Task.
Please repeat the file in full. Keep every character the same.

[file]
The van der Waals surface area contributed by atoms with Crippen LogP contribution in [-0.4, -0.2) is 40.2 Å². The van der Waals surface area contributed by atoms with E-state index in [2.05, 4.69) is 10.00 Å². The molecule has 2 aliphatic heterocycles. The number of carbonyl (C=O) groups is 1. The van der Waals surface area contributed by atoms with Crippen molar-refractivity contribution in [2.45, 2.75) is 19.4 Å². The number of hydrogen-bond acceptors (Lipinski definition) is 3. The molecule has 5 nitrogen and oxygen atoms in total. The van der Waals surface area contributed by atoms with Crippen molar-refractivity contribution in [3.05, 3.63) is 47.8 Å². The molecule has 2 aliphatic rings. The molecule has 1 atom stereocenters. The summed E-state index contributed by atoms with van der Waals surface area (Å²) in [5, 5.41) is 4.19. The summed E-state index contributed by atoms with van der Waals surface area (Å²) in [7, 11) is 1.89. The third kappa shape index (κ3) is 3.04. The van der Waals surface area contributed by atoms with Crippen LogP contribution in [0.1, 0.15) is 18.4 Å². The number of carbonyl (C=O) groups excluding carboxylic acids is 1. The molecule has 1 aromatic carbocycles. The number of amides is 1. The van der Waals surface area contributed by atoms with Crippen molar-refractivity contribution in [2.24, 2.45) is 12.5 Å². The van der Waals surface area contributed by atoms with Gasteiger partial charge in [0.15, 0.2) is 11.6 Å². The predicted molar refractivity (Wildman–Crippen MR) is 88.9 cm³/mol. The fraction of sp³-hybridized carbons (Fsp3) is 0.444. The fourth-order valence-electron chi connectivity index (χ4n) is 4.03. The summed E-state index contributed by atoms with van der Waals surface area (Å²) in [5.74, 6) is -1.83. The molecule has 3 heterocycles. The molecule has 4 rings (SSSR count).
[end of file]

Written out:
The van der Waals surface area contributed by atoms with Crippen LogP contribution in [-0.4, -0.2) is 40.2 Å². The van der Waals surface area contributed by atoms with E-state index in [2.05, 4.69) is 10.00 Å². The molecule has 2 aliphatic heterocycles. The number of carbonyl (C=O) groups is 1. The van der Waals surface area contributed by atoms with Crippen molar-refractivity contribution in [2.45, 2.75) is 19.4 Å². The number of hydrogen-bond acceptors (Lipinski definition) is 3. The molecule has 5 nitrogen and oxygen atoms in total. The van der Waals surface area contributed by atoms with Crippen molar-refractivity contribution in [3.05, 3.63) is 47.8 Å². The molecule has 2 aliphatic rings. The molecule has 1 atom stereocenters. The summed E-state index contributed by atoms with van der Waals surface area (Å²) in [5, 5.41) is 4.19. The summed E-state index contributed by atoms with van der Waals surface area (Å²) in [7, 11) is 1.89. The third kappa shape index (κ3) is 3.04. The van der Waals surface area contributed by atoms with Crippen LogP contribution in [0.1, 0.15) is 18.4 Å². The number of carbonyl (C=O) groups excluding carboxylic acids is 1. The molecule has 1 aromatic carbocycles. The number of amides is 1. The van der Waals surface area contributed by atoms with Crippen molar-refractivity contribution in [2.24, 2.45) is 12.5 Å². The van der Waals surface area contributed by atoms with Gasteiger partial charge in [0.15, 0.2) is 11.6 Å². The predicted molar refractivity (Wildman–Crippen MR) is 88.9 cm³/mol. The fraction of sp³-hybridized carbons (Fsp3) is 0.444. The fourth-order valence-electron chi connectivity index (χ4n) is 4.03. The summed E-state index contributed by atoms with van der Waals surface area (Å²) in [5.74, 6) is -1.83. The molecule has 3 heterocycles. The molecule has 4 rings (SSSR count).